@ThomasTu @availlant @everyone
Fibro scan is normal according to doctor
Does this mean a partial cure?
Dear @Godsown ,
The definition of partial cure is HBV DNA < 2000 IU/mL with normal ALT for aleast 6 months after removal of all antiviral therapy. Fibroscan is not part of this definition but it is good news that it is normal. Are you currently off therapy? What is your HBV DNA?
what do you all say?
could it mean different things?
Hi @catcher.007 ,
The presence of HBsAb or not is not required for functional cure. In a prophylatic setting, the presence of HBsAb indicates protection from infection. However, as recent studies with therapeutic vaccines and NAPs have shown, the appearance of HBsAb during therapy does not constitute protection. This is because HBsAg persists which is not recognized by this HBsAb (immune escape HBsAg).
So, how does this work exactly? Let’s say a person gets infected in his/her childhood - as the years pass, this person will have some (more and more?) immune escape HBsAg.
Then, this infected person has blood or other bodily fluid contact with a healthy, vaccinated person who has antibodies generated by the vaccination. Will these antibodies protect against immune escape HBsAg from the infected person? Setting a bit similar to older COVID vaccines, which no longer protect against recently mutated SARS-CoV-2 variants and needed a vaccine update?
HI @mantana ,
A good question for a complicated issue - why does vaccination work to protect from infection when different HBsAg species are present in the virus which is shed by an infected person?
As we have discussed elsewhere in the forum (see here), HBV infection in any one person is actually a pool of HBV genome variants (which I previously termed quasispecies). Actually, John Tavis and I have chatted about this offline and we agree that this term is not correct (even though used widely in the literature) since these genome variants do not contain mutations which are linked to each other (so behaving like genetically conserved species) but are instead generated randomly and enriched from selection pressure by the immune system or some antiviral therapies.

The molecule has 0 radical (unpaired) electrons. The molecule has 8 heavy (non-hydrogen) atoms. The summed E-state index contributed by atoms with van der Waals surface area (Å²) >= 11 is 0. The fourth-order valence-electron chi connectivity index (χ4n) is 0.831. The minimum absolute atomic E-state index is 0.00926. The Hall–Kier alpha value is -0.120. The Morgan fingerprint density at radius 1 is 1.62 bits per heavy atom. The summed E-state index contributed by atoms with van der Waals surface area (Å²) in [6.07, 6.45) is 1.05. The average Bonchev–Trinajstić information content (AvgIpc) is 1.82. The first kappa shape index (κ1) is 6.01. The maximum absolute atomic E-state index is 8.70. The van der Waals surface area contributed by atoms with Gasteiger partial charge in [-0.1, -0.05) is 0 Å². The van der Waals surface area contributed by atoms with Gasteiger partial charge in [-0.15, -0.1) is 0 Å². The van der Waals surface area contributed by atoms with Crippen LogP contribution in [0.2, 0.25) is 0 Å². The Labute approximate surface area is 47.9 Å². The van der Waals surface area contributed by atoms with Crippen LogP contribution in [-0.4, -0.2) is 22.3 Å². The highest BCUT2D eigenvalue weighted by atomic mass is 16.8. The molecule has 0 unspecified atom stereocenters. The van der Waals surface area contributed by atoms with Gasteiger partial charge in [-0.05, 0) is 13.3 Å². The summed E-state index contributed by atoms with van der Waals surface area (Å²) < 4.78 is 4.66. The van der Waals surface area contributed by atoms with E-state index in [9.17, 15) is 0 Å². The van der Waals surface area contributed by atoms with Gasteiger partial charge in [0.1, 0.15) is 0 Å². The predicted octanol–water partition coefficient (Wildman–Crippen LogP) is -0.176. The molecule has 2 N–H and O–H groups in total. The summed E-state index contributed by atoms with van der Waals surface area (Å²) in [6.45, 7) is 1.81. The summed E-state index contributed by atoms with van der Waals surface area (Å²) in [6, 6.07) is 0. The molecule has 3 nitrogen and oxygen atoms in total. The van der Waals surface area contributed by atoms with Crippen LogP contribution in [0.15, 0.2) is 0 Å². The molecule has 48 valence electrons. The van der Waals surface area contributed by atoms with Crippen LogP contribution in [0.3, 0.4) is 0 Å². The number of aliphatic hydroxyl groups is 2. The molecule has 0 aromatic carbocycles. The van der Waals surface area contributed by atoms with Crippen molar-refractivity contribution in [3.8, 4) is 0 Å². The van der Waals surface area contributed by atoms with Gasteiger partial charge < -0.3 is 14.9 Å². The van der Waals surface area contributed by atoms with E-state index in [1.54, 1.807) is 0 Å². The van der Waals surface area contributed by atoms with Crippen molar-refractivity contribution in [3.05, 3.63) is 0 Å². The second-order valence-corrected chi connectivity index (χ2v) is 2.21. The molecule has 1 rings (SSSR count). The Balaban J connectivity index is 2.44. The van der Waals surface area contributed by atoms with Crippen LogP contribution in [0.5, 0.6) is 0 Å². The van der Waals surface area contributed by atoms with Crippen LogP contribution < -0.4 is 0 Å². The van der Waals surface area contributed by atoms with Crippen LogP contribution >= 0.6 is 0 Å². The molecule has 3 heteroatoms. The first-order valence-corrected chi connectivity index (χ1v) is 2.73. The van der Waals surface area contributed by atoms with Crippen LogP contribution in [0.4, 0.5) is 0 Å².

So over the course of HBV infection, the prevalence of genome variants (and the HBsAg variants they generate) evolves according to the immune selection pressure from the infected person’s immune system. Fortunately, MOST of these variants will still be recognized by antibodies produced from standard vaccination. So vaccination still effectively prevents the development of infection from this viral innoculum.
Now in a person with already established infection, the pool of immune escape HBsAg is already well entrenched and can evade the vaccine response. This is why therapeutic vaccination has failed to date in all clinical trials to achieve functional cure (despite the production of strong vaccine responses).
This is different from the situation with SARS CoV2 (and influenza) where the entire viral innoculum can be entirely immune escape against a particular vaccine.
Before this test I was not on therapy, it’s more than six month between when I was diagnosed and when I did this test.I couldn’t afford HBV DNA test (viral load) as at then. @availlant
HI @Godsown ,
I understand the unfortunate difficulties in getting access to an affordable HBV DNA test. However, without this test, it is not possible to assess if you have achieved partial cure or not. HBV DNA levels reflect the level of viral replication going on in the liver and we need this information to make this determination (and also to decide if therapy should be started under current guidelines). You liver function appears normal (good) and you have also achieved HBeAg seroconversion (also good). HBV DNA levels are typically (but not always) lower in patients with HBeAg seroconversion. Its hard to give you more information than this.